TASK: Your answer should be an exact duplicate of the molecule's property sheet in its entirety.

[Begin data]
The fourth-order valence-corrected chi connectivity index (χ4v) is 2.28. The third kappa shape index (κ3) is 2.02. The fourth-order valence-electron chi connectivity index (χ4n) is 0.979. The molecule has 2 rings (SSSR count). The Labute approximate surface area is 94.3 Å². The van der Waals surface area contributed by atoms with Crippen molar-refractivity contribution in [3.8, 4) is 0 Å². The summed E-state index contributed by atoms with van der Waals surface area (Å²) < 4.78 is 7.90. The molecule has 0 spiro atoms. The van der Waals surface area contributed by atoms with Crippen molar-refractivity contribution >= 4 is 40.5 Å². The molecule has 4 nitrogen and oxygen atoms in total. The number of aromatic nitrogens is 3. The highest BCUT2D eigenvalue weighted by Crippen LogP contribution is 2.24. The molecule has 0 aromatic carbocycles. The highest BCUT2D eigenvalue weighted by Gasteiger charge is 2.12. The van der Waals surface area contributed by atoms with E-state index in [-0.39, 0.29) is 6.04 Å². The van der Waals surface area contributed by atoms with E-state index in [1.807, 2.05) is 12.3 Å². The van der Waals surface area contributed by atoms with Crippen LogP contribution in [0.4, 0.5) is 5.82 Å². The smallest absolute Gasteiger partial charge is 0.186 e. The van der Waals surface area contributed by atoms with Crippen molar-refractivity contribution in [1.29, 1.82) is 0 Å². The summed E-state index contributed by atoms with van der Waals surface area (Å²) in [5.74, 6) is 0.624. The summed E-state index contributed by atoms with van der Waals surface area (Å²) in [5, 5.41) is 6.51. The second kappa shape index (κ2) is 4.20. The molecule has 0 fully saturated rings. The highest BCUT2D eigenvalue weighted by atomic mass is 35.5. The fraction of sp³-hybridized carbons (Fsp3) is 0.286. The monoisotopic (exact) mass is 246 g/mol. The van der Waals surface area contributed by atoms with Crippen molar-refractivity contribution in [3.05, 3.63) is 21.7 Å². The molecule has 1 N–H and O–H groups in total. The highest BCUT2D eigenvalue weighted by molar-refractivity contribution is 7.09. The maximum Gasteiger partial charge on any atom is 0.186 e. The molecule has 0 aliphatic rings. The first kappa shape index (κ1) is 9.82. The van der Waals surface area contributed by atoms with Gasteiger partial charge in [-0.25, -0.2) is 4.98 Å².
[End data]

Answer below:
The fourth-order valence-corrected chi connectivity index (χ4v) is 2.28. The third kappa shape index (κ3) is 2.02. The fourth-order valence-electron chi connectivity index (χ4n) is 0.979. The molecule has 2 rings (SSSR count). The Labute approximate surface area is 94.3 Å². The van der Waals surface area contributed by atoms with Crippen molar-refractivity contribution in [3.8, 4) is 0 Å². The summed E-state index contributed by atoms with van der Waals surface area (Å²) < 4.78 is 7.90. The molecule has 0 spiro atoms. The van der Waals surface area contributed by atoms with Crippen molar-refractivity contribution >= 4 is 40.5 Å². The molecule has 4 nitrogen and oxygen atoms in total. The number of aromatic nitrogens is 3. The highest BCUT2D eigenvalue weighted by Crippen LogP contribution is 2.24. The molecule has 0 aromatic carbocycles. The highest BCUT2D eigenvalue weighted by Gasteiger charge is 2.12. The van der Waals surface area contributed by atoms with E-state index in [-0.39, 0.29) is 6.04 Å². The van der Waals surface area contributed by atoms with E-state index in [1.807, 2.05) is 12.3 Å². The van der Waals surface area contributed by atoms with Crippen LogP contribution in [0.4, 0.5) is 5.82 Å². The smallest absolute Gasteiger partial charge is 0.186 e. The van der Waals surface area contributed by atoms with Crippen molar-refractivity contribution in [1.29, 1.82) is 0 Å². The summed E-state index contributed by atoms with van der Waals surface area (Å²) in [5.74, 6) is 0.624. The summed E-state index contributed by atoms with van der Waals surface area (Å²) in [5, 5.41) is 6.51. The second kappa shape index (κ2) is 4.20. The molecule has 0 fully saturated rings. The highest BCUT2D eigenvalue weighted by atomic mass is 35.5. The fraction of sp³-hybridized carbons (Fsp3) is 0.286. The monoisotopic (exact) mass is 246 g/mol. The van der Waals surface area contributed by atoms with Crippen molar-refractivity contribution in [3.05, 3.63) is 21.7 Å². The molecule has 1 N–H and O–H groups in total. The highest BCUT2D eigenvalue weighted by molar-refractivity contribution is 7.09. The maximum Gasteiger partial charge on any atom is 0.186 e. The molecule has 0 aliphatic rings. The first kappa shape index (κ1) is 9.82. The van der Waals surface area contributed by atoms with Gasteiger partial charge in [-0.25, -0.2) is 4.98 Å².